It was as if MediaPortal was copying the entire ISO over a network before playing it, even though the ISO was a local file.
Other times it would start playing immediately. Really annoying.
I upgraded to a Beta version of the latest Media Portal release and the remote started working but it was all still very slow and buggy.
To be expected from a Beta, and I waited patiently for a more stable release.
The MediaPortal guys seem to have shifted attention to MediaPortal 2 which seems to be a complete rebuild. It might be fantastic, but in the meantime I’m trying to get my PC to play movies. Eventually a newer release emerged and I upgraded. It had a few improvements, but in fairness it wasn’t dramatically better. Still very slow. Still the occasional freeze up. Now when an episode of a tv show ended MediaPortal would vanish. it was still running, but you had to hit Alt-F4 to shut it down, then restart it.
Around this time I had lunch with a friend who suggested Boxee. As soon as I got home I installed it. It was a revelation. It was fast. It was pretty slick looking. It would play ISO files without needing to mess around with Daemon Tools or virtual drives. Did I mention that it was fast?
Sadly, Boxee requires you to create an account. There’s a whole social network thing going on. The problem is that Boxee is commercial, and I’d really prefer not to have a commerical company watching me log in and keeping track of what I watch. I see no reason for it. By all means create a social layer if you want, but if I don’t like it then let me use the software without logging in.
Boxee also had serious problems matching up my movies and tv shows with information from the internet, and had no way of allowing me to manually override it’s mistakes. Boxee’s reign on my HTPC was short. The end was swift and brutal.
It got me thinking though. I checked out XBMC which is the daddy of all these programs. MediaPortal branched from XBMC. Boxee branched from XBMC. I’m sure half a dozen other media centers have their origins in it.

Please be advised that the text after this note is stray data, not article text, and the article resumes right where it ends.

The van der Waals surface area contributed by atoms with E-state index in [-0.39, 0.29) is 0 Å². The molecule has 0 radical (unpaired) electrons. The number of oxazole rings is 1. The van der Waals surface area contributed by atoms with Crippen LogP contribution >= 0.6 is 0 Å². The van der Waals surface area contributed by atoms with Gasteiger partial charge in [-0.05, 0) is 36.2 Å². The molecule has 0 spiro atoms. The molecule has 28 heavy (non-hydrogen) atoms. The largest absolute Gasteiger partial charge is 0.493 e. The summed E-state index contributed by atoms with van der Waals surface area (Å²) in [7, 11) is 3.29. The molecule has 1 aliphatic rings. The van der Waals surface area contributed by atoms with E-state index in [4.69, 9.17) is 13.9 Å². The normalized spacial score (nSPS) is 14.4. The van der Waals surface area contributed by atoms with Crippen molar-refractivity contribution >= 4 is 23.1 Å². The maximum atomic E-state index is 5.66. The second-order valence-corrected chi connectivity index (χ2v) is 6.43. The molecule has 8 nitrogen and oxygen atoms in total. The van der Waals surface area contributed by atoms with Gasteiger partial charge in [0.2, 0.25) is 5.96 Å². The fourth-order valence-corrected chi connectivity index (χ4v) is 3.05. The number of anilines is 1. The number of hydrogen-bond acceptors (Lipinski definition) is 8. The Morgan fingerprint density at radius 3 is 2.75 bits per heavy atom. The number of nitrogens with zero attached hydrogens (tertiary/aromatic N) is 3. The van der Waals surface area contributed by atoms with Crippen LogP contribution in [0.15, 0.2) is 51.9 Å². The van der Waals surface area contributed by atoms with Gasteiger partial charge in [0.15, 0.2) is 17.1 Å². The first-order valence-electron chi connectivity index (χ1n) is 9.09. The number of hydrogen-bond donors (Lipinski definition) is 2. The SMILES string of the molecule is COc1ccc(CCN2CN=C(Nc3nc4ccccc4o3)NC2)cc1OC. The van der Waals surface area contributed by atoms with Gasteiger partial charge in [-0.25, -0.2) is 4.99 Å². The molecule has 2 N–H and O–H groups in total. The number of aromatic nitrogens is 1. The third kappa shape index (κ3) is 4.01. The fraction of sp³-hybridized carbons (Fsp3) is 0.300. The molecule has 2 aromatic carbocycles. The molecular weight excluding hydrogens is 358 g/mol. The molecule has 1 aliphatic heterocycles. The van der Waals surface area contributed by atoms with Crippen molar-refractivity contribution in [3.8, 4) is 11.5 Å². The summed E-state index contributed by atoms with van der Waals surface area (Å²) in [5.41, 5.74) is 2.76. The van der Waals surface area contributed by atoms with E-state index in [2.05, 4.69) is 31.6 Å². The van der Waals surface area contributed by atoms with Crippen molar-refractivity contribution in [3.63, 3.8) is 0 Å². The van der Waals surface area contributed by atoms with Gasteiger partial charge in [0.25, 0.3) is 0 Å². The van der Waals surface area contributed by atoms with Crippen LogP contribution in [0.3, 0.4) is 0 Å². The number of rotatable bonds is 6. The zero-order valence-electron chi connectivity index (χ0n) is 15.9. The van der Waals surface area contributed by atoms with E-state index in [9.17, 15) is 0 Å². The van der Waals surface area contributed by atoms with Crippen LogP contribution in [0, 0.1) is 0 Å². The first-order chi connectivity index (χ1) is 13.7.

So I installed XBMC.
The clouds parted, the sun shone on the TV, and god himself sighed with pleasure (I later discovered that was my hard drive groaning, but that’s a different story). XBMC loaded fast, it was really responsive. It matched up my movies pretty well. I could manually overwrite it’s mistakes. It loaded and played ISO files blazingly fast. I really can’t stress this enough. To test it I tried running XBMC on a laptop connecting via WiFi (G) to the network. It loaded an ISO file over the network and played it instantly and flawlessly.
best of all when I played a movie using XBMC my AV Receiver would flash up Dolby or DTS in all the right places. Somehow, without me having to spend days on forums and hack my registry, XBMC just seemed to work. Glorious surround sound, movies like they should be. I added the Transparency skin, which improved the whole look of things.
I installed no plug-ins. I installed a few skins which literally could not have been simpler.
I can’t stress strongly enough how much easier the whole process of setting up and using XBMC has been compared to MediaPortal, or even Boxee. It is genuinely a classy piece of software.
It’s not perfect. I have a few problems with my remote, but as far as I can tell I’ll be table to get to the bottom of those.
It seems to me that XBMC doesn’t upscale DVD’s as well as Boxee, but I might be imagining that.
XBMC doesn’t do Recording or Timeshifting of Live TV, infact it doesn’t do TV at all, other than playing pre-recorded episodes. That isn’t a problem for me, my cable set top box never played nice with computers in any case so I wouldn’t have been using that feature.
XBMC is the first media center application that I can honestly suggest to non techie users (The so-called Wife and Kids (WAK) demographic).